Forget Wall Street – Silicon Valley is the new political power in Washington

You would think that tech people would know to fight statism, but no. Of course crony capitalism is tantalizing and as such tech has followed the siren song just like other industries. It didn’t – at least not whole hog – for a while.

But those days are long gone. Then add the scourge of political correctness that infects the Bay Area and one can see the problem. This is where the thought police – or at least their enablers – live. And live well.

(From The Guardian)

The landmark action taught Silicon Valley’s tech titans a painful lesson: play the political game or Washington will make your life difficult.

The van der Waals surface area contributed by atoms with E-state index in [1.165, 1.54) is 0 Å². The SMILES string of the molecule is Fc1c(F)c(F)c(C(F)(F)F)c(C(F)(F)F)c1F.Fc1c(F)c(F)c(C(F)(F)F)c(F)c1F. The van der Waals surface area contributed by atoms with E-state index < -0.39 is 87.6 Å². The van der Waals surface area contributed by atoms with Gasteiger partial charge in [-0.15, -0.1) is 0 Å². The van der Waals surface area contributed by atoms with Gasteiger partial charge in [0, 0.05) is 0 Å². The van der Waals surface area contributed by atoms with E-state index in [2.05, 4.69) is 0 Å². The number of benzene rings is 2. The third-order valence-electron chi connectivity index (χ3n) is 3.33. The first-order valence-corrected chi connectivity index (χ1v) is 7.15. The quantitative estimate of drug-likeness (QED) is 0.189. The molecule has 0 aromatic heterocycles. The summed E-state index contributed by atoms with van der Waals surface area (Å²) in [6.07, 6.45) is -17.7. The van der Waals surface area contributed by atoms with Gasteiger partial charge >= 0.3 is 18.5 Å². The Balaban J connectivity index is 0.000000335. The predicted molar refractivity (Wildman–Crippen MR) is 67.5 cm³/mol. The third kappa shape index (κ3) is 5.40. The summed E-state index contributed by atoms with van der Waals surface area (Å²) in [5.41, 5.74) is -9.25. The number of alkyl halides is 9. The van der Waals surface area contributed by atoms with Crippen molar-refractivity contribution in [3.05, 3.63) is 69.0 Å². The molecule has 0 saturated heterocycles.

That made a particularly profound impact on Eric Schmidt, who as CEO of Novell and former CEO of Sun Microsystems had a front-row seat to Microsoft’s public neutering. He clung on to the cautionary tale when he was hired as CEO of Google in 2001. Under his leadership, Google vastly increased its investment in lobbying to make friends and influence policymakers in Capitol Hill.

The company spent just $80,000 on lobbying in 2003. Today, its parent company, Alphabet, spends more on lobbying than any other corporation – $9.5m in the first half of 2017 alone and $15.4m the previous year. In 2013, the company signed a lease on a 55,000-square-foot office, roughly the same size as the White House, less than a mile away from the Capitol Building.

And it’s not just Google. Facebook, Amazon, Apple and Microsoft – which was hamstrung by its lacklustre early efforts to court policymakers – have been pouring money into Washington.

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